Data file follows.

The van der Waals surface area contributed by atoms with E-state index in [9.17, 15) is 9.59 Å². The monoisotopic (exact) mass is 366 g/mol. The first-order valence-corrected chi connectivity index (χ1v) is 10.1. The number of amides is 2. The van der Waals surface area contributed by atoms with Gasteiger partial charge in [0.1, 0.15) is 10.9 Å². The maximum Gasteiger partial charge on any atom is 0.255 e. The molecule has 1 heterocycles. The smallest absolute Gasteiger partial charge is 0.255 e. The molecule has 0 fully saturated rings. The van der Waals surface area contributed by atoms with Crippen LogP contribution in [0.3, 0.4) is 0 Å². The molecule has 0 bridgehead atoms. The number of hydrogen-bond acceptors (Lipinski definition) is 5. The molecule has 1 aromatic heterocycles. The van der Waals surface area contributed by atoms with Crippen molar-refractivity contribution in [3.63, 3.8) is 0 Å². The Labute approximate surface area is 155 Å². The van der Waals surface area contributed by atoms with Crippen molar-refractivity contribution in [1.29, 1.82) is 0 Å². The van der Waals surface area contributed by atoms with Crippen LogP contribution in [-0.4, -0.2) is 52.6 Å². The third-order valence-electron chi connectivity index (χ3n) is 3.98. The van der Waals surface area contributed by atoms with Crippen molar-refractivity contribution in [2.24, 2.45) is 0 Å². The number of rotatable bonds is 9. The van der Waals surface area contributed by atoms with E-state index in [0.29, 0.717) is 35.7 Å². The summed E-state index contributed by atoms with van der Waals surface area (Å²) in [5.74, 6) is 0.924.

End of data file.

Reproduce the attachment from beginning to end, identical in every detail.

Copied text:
The van der Waals surface area contributed by atoms with E-state index in [9.17, 15) is 9.59 Å². The monoisotopic (exact) mass is 366 g/mol. The first-order valence-corrected chi connectivity index (χ1v) is 10.1. The number of amides is 2. The van der Waals surface area contributed by atoms with Gasteiger partial charge in [0.1, 0.15) is 10.9 Å². The maximum Gasteiger partial charge on any atom is 0.255 e. The molecule has 1 heterocycles. The smallest absolute Gasteiger partial charge is 0.255 e. The molecule has 0 fully saturated rings. The van der Waals surface area contributed by atoms with Crippen LogP contribution in [0.3, 0.4) is 0 Å². The molecule has 0 bridgehead atoms. The number of hydrogen-bond acceptors (Lipinski definition) is 5. The molecule has 1 aromatic heterocycles. The van der Waals surface area contributed by atoms with Crippen molar-refractivity contribution in [3.63, 3.8) is 0 Å². The Labute approximate surface area is 155 Å². The van der Waals surface area contributed by atoms with Crippen molar-refractivity contribution in [1.29, 1.82) is 0 Å². The van der Waals surface area contributed by atoms with Crippen LogP contribution in [-0.4, -0.2) is 52.6 Å². The third-order valence-electron chi connectivity index (χ3n) is 3.98. The van der Waals surface area contributed by atoms with Crippen molar-refractivity contribution in [2.24, 2.45) is 0 Å². The number of rotatable bonds is 9. The van der Waals surface area contributed by atoms with E-state index in [0.29, 0.717) is 35.7 Å². The summed E-state index contributed by atoms with van der Waals surface area (Å²) in [5.74, 6) is 0.924.